IBM Security: Perspective on the Recent “Petya” Cyberattacks

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What is the Petya Ransomware campaign? A calculated ransomware campaign with a heavy footprint in Ukraine was detected on June 27, 2017. The source of the attack is currently unknown. To date, the attack has affected global organizations in the banking, pharmaceutical and transportation industries.

Most reports, and the ransom demand itself, refer to the activity as Petya, a well- known malware that has existed for quite some time, but at least one security company believes it is not a true Petya variant. IBM can confirm the ransomware tool is spreading via the National Security Agency (NSA) exploit ETERNALBLUE, similar to the WannaCry events last month.

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Billions of Threats, Milliseconds to Respond: Automating Resiliency

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Time is not on our side. To succeed against threats, organizations need automation and cognitive technologies combined with strategy, process and testing. Effective resiliency requires investment, leadership and a culture where people imprint an always-on attitude onto their professional DNA.

For decades, business continuity was viewed as a way to prevent disasters when hardware and software failed. This process focused primarily on preparing for human error, poor change management and natural disasters like hurricanes, floods and fires. But now, more than any other time in history, cyberattacks are flooding the front lines in the resiliency battle. Cyberattacks aren’t just another threat — they’re the mother of all threats.

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IBM Security: Perspective on the Global “WannaCry2” Cyberattacks Hitting Critical Infrastructure

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Image source: Internet

What is WannaCry2? A rapidly spreading cyberattack that was first detected in March and has impacted businesses in nearly 100 countries. Currently, the source of the attack is unknown. The WannaCry2 attacks have crippled critical infrastructure, including hospitals, telecommunications and distribution/supply chain services.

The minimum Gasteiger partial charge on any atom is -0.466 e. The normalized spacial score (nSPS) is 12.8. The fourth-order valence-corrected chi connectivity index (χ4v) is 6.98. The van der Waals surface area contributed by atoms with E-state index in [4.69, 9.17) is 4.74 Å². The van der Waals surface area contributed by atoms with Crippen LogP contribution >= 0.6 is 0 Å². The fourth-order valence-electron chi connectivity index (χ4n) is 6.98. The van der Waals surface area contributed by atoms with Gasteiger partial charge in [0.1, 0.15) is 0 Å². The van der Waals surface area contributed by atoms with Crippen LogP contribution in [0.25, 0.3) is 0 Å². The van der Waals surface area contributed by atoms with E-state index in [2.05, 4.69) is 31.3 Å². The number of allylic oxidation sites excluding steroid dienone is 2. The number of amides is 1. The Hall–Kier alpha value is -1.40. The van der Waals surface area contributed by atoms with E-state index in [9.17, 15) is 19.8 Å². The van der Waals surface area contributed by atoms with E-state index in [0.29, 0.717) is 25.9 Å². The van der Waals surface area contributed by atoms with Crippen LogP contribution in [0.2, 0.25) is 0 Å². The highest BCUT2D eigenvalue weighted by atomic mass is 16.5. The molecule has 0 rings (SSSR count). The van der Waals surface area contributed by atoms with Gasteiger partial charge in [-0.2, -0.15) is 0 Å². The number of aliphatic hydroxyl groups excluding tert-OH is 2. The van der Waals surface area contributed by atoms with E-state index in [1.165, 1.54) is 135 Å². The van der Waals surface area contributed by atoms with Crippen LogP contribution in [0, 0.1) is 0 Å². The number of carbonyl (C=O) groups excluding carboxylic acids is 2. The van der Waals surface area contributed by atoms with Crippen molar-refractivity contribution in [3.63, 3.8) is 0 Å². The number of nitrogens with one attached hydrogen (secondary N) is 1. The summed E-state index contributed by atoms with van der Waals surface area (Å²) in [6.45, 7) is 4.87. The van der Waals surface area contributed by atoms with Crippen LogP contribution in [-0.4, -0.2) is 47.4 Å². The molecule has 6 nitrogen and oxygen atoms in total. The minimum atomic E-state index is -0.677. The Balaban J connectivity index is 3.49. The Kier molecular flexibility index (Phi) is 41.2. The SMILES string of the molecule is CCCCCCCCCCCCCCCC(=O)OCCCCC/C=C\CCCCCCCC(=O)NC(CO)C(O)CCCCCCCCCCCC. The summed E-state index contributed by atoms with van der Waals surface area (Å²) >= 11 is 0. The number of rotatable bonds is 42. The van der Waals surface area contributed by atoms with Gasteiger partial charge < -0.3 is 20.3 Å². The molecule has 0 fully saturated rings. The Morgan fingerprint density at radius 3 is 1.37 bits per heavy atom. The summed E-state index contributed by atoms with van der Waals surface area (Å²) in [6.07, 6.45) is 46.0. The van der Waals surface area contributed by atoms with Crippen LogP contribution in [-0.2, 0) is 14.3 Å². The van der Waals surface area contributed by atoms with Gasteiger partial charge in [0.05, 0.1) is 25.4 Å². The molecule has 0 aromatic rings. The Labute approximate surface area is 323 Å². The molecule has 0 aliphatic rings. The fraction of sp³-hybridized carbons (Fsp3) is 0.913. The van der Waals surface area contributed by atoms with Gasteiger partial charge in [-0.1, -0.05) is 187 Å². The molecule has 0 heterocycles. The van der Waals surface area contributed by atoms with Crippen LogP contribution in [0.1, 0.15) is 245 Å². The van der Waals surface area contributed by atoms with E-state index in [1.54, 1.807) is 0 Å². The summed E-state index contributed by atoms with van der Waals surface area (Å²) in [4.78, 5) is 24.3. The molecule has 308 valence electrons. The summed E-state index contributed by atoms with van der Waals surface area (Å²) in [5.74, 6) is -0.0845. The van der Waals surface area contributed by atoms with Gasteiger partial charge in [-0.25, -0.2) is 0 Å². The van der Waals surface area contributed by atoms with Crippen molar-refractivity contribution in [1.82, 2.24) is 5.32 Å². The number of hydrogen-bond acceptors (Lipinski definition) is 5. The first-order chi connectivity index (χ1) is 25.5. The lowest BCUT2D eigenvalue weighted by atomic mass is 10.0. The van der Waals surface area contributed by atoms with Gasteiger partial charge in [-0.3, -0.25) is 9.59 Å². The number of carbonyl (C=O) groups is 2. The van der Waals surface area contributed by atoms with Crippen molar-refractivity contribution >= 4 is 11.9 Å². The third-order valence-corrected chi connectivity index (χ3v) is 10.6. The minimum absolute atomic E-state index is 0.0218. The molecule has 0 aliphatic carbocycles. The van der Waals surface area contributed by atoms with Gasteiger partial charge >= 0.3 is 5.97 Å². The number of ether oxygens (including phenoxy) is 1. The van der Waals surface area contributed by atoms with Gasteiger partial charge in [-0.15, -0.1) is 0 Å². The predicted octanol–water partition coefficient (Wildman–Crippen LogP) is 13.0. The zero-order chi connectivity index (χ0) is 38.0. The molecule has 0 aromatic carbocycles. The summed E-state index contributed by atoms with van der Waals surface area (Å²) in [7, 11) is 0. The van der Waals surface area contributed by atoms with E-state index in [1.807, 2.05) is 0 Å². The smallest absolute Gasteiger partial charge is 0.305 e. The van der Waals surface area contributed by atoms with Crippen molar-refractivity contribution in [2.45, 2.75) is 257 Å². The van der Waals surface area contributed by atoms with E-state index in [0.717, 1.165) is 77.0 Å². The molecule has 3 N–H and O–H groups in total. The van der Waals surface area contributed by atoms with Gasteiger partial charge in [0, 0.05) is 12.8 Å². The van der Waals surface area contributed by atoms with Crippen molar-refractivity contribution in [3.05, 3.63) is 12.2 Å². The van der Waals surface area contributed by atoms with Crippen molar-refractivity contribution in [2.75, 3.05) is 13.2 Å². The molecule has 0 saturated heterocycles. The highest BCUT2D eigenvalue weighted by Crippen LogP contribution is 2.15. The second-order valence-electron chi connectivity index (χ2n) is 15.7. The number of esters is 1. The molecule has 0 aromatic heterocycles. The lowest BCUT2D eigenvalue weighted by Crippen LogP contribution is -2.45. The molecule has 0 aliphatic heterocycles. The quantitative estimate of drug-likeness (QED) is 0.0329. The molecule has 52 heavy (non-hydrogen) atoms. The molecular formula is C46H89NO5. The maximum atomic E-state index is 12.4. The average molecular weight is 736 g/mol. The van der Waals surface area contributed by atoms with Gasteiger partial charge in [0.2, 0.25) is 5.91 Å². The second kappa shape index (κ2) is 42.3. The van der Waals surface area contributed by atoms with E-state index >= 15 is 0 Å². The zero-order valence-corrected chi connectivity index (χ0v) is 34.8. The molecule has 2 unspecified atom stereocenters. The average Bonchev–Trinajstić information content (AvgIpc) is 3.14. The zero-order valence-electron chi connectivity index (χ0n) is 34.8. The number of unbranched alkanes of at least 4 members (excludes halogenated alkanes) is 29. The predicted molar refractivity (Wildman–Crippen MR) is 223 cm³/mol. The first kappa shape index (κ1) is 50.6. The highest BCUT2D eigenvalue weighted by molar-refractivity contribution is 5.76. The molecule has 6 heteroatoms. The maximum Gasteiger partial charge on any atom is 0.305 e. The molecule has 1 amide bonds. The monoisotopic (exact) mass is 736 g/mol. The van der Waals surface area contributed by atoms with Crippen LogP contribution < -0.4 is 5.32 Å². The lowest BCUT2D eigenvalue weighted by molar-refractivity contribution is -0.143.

The scale of this attack was possible because of a vulnerability in the Microsoft Windows Operating System. Although it began like any routine phishing scheme – in which a user clicks on a bad link and malware takes over – WannaCry2’s exploitation of the Windows vulnerability enabled it to spread with great speed from one workstation to a network of users. As a result, it was an attack of one-to-many versus standard phishing attacks, which typically infect one user at a time. While the attack appears disabled now, we expect hackers to reanimate it rapidly, and organizations need to prepare fast.

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模擬電腦攻擊 對抗網絡匪黨

(文章於2017年1月4日在香港經濟日報刊登)

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辦公室平凡的一天,一片細碎的聲音。忽然,營業代表發現無法查看產品狀況,助理亦無從出單收錢,大家牢騷爆發,IT 部門如臨大敵,只有負責人保持冷靜。事實上他不單冷靜,還感到心寒。因為不到一分鐘前,他才收到一條不知名訊息,指公司電腦已被對方綁架,想恢復運作便要於限時前付贖金,否則對方會刪除或公開數據。

各位看倌會怎辦?

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雲端應用 宜借鏡Pokémon GO

(原文於2016年7月28日在香港經濟日報刊登)

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就算你不好「Pokemon Go」,身邊總會有人在玩。員工在休息時把玩手機其實無傷大雅,我們也很難杜絕「寵物小精靈」在辦公室的出現。但企業在考慮保安原則時,仍要兼顧安全與效率。企業在決定採用個別雲端應用時,原來可借鏡同類的「Pokemon Go」的一些成功元素。

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‘Pokemon Go’ and Five Security Requirements for Using Cloud Apps

(Note: This article is a repost from Security Intelligence)

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If you haven’t played the new “Pokemon Go” game yourself, someone close to you definitely has. The game has gone viral since its release, and it has people out in droves wandering around neighborhoods looking for Pikachu.

Five Lessons From ‘Pokemon Go’

In the workplace, cloud apps such as “Pokemon Go” are wildly popular — and have been for a while. We all want to play, but CISOs must consider some general security requirements to be both efficient and safe.

Here are five requirements from “Pokemon Go” that can be applied to adopting cloud apps in your organization.

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Blockchain: It Really is a Big Deal

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(This article is a repost from A Smarter Planet Blog)

Over the past two decades, the Internet, cloud computing and related technologies have revolutionized many aspects of business and society. These advances have made individuals and organizations more productive, and they have enriched many people’s lives.

Yet the basic mechanics of how people and organizations forge agreements with one another and execute them have not been updated for the 21st century. In fact, with each passing generation we’ve added more middlemen, more processes, more bureaucratic checks and balances, and more layers of complexity to our formal interactions–especially financial transactions. We’re pushing old procedures through new pipes.

This apparatus–the red tape of modern society–extracts a “tax” of many billions of dollars per year on the global economy and businesses.

What can be done? One potential solution is an intriguing technology called blockchain, which is little understood outside a small fraternity of computer scientists.

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